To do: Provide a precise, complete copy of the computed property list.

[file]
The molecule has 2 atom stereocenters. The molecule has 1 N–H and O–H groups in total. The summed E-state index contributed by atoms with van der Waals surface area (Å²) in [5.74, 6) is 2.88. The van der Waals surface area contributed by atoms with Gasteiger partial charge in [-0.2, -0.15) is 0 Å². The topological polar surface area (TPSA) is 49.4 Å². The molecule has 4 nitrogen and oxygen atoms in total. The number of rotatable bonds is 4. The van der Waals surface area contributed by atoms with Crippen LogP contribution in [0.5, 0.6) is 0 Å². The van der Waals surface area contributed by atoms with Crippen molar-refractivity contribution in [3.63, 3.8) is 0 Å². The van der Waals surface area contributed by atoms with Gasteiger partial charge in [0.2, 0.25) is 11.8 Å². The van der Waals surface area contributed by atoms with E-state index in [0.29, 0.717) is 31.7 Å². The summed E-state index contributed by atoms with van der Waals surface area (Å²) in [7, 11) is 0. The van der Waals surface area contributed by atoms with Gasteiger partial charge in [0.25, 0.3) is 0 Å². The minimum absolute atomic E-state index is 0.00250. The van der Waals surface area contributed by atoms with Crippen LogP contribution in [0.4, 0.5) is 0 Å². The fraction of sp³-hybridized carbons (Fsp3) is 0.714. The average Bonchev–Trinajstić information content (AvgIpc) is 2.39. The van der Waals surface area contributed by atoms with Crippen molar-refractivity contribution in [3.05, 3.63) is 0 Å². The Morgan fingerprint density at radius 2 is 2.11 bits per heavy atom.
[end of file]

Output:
The molecule has 2 atom stereocenters. The molecule has 1 N–H and O–H groups in total. The summed E-state index contributed by atoms with van der Waals surface area (Å²) in [5.74, 6) is 2.88. The van der Waals surface area contributed by atoms with Gasteiger partial charge in [-0.2, -0.15) is 0 Å². The topological polar surface area (TPSA) is 49.4 Å². The molecule has 4 nitrogen and oxygen atoms in total. The number of rotatable bonds is 4. The van der Waals surface area contributed by atoms with Crippen LogP contribution in [0.5, 0.6) is 0 Å². The van der Waals surface area contributed by atoms with Crippen molar-refractivity contribution in [3.63, 3.8) is 0 Å². The van der Waals surface area contributed by atoms with Gasteiger partial charge in [0.2, 0.25) is 11.8 Å². The van der Waals surface area contributed by atoms with E-state index in [0.29, 0.717) is 31.7 Å². The summed E-state index contributed by atoms with van der Waals surface area (Å²) in [7, 11) is 0. The van der Waals surface area contributed by atoms with Gasteiger partial charge in [0.25, 0.3) is 0 Å². The minimum absolute atomic E-state index is 0.00250. The van der Waals surface area contributed by atoms with Crippen LogP contribution in [0.4, 0.5) is 0 Å². The fraction of sp³-hybridized carbons (Fsp3) is 0.714. The average Bonchev–Trinajstić information content (AvgIpc) is 2.39. The van der Waals surface area contributed by atoms with Crippen molar-refractivity contribution in [3.05, 3.63) is 0 Å². The Morgan fingerprint density at radius 2 is 2.11 bits per heavy atom.